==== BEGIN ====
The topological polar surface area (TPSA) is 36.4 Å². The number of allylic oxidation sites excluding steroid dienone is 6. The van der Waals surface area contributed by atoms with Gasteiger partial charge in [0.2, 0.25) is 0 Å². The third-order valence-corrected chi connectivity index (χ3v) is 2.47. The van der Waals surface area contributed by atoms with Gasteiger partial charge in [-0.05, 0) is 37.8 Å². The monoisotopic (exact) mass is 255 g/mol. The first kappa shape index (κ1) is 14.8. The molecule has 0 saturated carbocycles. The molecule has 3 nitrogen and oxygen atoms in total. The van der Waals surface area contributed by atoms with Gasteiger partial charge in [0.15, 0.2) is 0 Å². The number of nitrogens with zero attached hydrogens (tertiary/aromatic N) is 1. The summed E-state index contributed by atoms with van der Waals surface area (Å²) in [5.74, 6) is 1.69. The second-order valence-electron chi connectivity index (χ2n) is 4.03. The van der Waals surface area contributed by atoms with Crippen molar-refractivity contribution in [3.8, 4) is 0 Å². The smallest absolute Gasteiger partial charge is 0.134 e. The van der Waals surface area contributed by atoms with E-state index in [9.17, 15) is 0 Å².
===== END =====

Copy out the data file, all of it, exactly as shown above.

The topological polar surface area (TPSA) is 36.4 Å². The number of allylic oxidation sites excluding steroid dienone is 6. The van der Waals surface area contributed by atoms with Gasteiger partial charge in [0.2, 0.25) is 0 Å². The third-order valence-corrected chi connectivity index (χ3v) is 2.47. The van der Waals surface area contributed by atoms with Gasteiger partial charge in [-0.05, 0) is 37.8 Å². The monoisotopic (exact) mass is 255 g/mol. The first kappa shape index (κ1) is 14.8. The molecule has 0 saturated carbocycles. The molecule has 3 nitrogen and oxygen atoms in total. The van der Waals surface area contributed by atoms with Gasteiger partial charge in [0.15, 0.2) is 0 Å². The number of nitrogens with zero attached hydrogens (tertiary/aromatic N) is 1. The summed E-state index contributed by atoms with van der Waals surface area (Å²) in [5.74, 6) is 1.69. The second-order valence-electron chi connectivity index (χ2n) is 4.03. The van der Waals surface area contributed by atoms with Crippen molar-refractivity contribution in [3.8, 4) is 0 Å². The smallest absolute Gasteiger partial charge is 0.134 e. The van der Waals surface area contributed by atoms with E-state index in [9.17, 15) is 0 Å².